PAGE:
Accessible single-cell proteomics
Single-cell proteomics are ready to begin a virtuous cycle of increased adoption fueling the development of more technology and resources for single-cell proteomics that in turn will drive broader adoption, scientific discoveries, and clinical applications.
Recently single-cell mass-spectrometry analysis has allowed quantifying thousands of proteins in single mammalian cells. Yet, these technologies have been adopted in relatively few mass-spectrometry laboratories. Increasing their adoption can help reveal biochemical mechanisms that underpin health and disease, and it requires robust methods that can be widely deployed in any mass spectrometry laboratory.
This aim for a “model T” single-cell proteomics has been the guiding philosophy in the development of Single Cell ProtEomics by Mass Spectrometry (SCoPE-MS) and its version 2 (SCoPE2). We aimed to make every step easy to reproduce, from sample preparation and experimental parameters optimization to an open source data analysis pipeline. The emphasis has been on accuracy and accessibility, which has facilitated replication and adoption of SCoPE2. Yet, we still found that some groups adopting these single-cell technologies fail to make quantitatively accurate protein measurements, because they skip important quality control steps of sample preparation (such as negative controls and labeling efficiency), and mass spectrometry analysis, such as apex sampling and purity of MS2 spectra.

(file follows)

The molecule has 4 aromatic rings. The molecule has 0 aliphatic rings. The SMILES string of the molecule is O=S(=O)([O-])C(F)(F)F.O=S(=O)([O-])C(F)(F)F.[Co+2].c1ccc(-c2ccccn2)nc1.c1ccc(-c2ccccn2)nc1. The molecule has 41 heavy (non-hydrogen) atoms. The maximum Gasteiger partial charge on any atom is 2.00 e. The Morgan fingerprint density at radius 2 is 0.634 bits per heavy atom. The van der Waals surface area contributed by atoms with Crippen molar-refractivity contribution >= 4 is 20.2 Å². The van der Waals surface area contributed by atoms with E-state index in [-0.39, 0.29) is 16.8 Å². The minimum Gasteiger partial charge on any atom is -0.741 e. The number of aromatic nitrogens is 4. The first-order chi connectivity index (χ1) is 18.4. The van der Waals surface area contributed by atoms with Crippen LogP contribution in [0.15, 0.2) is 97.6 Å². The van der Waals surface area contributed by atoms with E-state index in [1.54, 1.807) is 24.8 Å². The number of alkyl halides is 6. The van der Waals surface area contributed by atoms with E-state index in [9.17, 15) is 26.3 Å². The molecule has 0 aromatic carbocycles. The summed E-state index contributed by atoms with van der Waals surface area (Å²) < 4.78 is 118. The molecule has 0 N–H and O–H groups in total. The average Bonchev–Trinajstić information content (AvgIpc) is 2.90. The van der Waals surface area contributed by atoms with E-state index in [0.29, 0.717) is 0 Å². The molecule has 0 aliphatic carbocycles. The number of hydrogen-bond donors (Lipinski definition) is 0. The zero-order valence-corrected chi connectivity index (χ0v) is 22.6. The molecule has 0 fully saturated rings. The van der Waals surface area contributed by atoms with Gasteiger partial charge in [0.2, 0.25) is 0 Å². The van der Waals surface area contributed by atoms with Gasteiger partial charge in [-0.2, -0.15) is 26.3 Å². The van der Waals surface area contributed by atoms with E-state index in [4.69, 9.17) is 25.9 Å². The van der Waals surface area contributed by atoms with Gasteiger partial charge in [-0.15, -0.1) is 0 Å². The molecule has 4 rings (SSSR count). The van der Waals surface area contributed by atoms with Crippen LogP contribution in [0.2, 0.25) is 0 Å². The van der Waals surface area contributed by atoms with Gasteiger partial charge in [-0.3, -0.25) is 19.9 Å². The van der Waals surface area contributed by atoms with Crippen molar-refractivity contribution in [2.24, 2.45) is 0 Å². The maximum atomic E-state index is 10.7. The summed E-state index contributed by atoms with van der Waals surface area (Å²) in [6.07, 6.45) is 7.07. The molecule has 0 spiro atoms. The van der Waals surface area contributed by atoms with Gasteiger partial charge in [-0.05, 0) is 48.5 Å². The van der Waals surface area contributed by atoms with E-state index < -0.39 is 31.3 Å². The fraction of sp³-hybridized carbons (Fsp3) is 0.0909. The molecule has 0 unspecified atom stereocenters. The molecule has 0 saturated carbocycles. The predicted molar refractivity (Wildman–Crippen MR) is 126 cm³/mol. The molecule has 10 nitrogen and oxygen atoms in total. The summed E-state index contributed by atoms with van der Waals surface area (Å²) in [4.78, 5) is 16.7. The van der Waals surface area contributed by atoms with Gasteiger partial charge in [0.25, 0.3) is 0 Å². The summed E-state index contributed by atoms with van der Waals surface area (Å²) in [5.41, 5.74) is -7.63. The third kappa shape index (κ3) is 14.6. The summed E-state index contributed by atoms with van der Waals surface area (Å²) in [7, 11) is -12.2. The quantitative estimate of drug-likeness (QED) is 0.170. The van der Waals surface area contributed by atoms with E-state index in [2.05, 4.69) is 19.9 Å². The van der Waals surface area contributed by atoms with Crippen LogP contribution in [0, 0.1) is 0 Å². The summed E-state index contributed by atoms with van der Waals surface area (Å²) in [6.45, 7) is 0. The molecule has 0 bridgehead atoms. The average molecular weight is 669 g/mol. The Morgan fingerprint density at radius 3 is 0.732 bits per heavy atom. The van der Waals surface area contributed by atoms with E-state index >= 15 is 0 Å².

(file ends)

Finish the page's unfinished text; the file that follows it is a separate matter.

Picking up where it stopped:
These observations motivated us to write a detailed protocol for multiplexed single-cell proteomics. The protocol emphasizes quality controls that are required for accurately quantifying protein abundance in single cells and scaling up the analysis to thousands of single cells. The protocol and its associated video and web resources should make single-cell proteomics accessible to the wider research community.